The conversation eventually turned to events at the hospital of which the two were critical. The two discussed the reorganization in radiology and what it would mean for Lindberg, and he asked McCann how she thought the other doctors would fare under the reorganization. McCann described what she saw as Leurck's “pecking order”-a sort of hit list-and Lindberg was at the top. Both McCann and Lindberg criticized the trustees and especially Leurck. During the conversation McCann received a call on her cell phone and spoke briefly about an event she was attending later that day. The call was from her home, and phone records show it was placed at 3:24p.m. At the end of the conversation, McCann noted that she was running late and needed to leave, and the tape reflects the sound of a door closing.
Soon thereafter, Lindberg's dictated reports, along with the recorded private conversation, made their way to another department for transcription. The transcriptionist who listened to the recording emailed Freed, explaining that a conversation critical of the administration had been recorded. The transcriptionist assumed that Lindberg had forgotten to turn off his dictation machine. (The defendants point out that Lindberg had occasionally failed to turn off the machine when he finished dictating, although he says that happened only when his dictation microphone was broken.)
Freed listened to the conversation, advised the transcriptionist to transcribe it, and, because she thought it inflammatory, contacted Leurck. Freed told Leurck that Lindberg had accidentally left on his dictation machine and advised Leurck to listen to the recording. Leurck then read the transcript and listened to the recording. At a board meeting he informed the trustees about the conversation. He also gave a copy of the transcript to one trustee while another was present in the room. But the day after plaintiffs' counsel sent the hospital a letter accusing Leurck of illegally intercepting the conversation (saying nothing of Freed), Leurck emailed the two trustees and asked them to return the transcript if they had it. Leurck testified that he asked for the transcript's return as a matter of routine business.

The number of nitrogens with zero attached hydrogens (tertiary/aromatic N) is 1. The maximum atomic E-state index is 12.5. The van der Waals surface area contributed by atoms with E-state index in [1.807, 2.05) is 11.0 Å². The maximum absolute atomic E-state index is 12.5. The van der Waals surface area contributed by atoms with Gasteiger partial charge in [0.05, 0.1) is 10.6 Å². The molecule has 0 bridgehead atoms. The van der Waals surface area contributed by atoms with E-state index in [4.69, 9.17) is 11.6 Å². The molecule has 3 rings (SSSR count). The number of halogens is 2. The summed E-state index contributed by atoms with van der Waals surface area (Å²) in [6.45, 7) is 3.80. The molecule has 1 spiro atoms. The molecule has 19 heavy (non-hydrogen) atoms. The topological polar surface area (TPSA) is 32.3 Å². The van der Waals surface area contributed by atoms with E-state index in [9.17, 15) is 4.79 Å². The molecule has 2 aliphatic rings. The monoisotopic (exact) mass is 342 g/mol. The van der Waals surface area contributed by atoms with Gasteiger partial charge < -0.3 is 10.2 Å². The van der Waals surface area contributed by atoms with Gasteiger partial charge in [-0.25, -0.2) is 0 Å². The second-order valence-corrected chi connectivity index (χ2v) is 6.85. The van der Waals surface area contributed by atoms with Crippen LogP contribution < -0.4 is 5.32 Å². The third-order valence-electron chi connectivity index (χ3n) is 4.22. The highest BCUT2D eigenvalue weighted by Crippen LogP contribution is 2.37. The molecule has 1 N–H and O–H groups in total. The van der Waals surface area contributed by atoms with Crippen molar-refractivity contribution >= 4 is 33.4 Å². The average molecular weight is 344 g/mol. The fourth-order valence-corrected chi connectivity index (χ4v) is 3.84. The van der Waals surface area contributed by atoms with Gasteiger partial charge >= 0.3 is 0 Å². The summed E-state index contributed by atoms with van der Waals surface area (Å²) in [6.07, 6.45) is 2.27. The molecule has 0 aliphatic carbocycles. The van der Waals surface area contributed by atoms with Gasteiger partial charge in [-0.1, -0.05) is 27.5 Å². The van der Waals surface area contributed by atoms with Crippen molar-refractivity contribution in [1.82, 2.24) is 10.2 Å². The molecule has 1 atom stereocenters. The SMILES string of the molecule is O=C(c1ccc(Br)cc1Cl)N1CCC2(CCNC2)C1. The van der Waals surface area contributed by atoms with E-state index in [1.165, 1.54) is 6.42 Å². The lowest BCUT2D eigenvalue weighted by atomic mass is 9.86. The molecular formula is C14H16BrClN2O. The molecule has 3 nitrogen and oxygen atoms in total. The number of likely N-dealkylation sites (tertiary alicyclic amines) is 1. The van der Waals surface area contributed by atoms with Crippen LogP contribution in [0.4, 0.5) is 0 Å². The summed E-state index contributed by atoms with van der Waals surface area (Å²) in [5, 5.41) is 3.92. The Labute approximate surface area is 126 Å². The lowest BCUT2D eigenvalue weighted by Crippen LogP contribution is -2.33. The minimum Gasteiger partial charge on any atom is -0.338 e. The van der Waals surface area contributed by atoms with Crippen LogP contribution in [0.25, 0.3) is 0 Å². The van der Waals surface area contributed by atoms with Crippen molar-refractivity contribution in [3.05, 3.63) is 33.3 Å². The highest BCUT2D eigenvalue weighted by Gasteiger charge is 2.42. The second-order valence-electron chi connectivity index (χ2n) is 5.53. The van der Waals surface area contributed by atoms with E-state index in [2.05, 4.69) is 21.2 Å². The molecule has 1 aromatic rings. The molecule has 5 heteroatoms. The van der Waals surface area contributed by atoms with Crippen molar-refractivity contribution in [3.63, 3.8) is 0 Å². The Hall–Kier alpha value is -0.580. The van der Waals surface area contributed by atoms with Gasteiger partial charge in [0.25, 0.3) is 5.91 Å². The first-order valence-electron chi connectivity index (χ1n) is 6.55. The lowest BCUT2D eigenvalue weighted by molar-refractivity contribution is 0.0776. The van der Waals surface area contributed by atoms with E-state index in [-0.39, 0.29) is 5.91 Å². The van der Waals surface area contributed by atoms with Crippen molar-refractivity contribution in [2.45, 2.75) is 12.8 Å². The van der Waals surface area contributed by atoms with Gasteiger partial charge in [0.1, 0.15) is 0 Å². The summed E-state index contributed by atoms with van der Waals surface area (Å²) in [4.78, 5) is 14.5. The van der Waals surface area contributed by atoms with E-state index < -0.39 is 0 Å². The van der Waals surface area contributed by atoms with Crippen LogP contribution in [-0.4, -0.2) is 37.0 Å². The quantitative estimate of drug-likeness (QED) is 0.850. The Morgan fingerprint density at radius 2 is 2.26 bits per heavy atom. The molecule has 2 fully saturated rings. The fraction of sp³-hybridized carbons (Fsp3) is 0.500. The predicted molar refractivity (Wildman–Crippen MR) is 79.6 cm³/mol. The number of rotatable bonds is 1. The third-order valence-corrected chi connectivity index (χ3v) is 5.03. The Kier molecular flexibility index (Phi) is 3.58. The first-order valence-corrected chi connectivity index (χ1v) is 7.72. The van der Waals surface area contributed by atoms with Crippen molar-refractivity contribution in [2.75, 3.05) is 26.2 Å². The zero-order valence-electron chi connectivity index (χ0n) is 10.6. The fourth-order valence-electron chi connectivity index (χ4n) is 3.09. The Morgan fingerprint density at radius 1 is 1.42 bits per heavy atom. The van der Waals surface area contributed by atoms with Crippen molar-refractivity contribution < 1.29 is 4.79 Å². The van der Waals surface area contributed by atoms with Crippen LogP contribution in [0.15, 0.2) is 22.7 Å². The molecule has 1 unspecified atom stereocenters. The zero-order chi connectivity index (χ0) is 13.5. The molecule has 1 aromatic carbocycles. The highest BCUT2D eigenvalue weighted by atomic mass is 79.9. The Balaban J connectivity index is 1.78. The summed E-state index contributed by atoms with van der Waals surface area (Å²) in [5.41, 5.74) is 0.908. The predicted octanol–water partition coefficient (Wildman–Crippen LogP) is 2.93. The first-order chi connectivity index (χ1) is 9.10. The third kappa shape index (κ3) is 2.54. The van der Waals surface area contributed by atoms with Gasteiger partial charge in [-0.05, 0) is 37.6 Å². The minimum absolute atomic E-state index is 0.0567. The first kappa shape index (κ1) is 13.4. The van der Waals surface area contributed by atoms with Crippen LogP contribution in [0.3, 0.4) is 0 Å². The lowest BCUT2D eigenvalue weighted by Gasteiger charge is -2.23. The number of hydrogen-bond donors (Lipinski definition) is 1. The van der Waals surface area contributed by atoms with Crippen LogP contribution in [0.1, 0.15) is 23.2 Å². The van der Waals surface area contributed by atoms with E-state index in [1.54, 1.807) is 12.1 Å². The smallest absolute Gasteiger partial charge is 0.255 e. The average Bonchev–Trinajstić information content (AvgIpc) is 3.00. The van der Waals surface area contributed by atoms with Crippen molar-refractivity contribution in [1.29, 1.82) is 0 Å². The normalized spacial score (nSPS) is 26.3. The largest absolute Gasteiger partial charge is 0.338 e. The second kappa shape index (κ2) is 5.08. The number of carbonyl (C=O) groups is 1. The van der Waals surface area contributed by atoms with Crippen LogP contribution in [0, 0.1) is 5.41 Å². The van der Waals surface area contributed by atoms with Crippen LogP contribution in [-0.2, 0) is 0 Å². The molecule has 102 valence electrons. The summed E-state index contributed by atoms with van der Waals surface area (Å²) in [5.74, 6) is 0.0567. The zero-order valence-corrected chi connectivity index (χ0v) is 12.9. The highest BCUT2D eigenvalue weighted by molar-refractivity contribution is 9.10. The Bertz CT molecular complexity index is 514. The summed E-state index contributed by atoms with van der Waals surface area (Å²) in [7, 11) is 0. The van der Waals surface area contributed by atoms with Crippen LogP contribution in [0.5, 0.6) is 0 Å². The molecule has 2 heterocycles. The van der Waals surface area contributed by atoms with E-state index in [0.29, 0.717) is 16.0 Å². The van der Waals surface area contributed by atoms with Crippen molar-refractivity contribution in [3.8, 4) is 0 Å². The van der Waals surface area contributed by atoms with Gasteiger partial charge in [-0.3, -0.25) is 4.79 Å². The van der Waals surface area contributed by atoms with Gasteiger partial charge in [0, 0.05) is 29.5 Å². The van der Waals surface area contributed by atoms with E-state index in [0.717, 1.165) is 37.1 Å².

In an email, Leurck told the Chairman of the Board that he thought a strong response would be appropriate, and that Lindberg and McCann “need[ed] to be put in their respective places.” The chairman added that the recording “may be the crack in the door that maybe [Lindberg] has talked once too much.” Not long afterwards, Lindberg's privileges at the hospital were terminated, and he remains there only by virtue of an injunction entered by the Illinois state court in a separate lawsuit. His business is down, because, he says, Leurck told physicians not to send their radiology work to him. As for McCann, Leurck thought she was meddling and spending too much time hanging around the hospital. He banned her from entering the hospital for anything other than healthcare for herself or a loved one.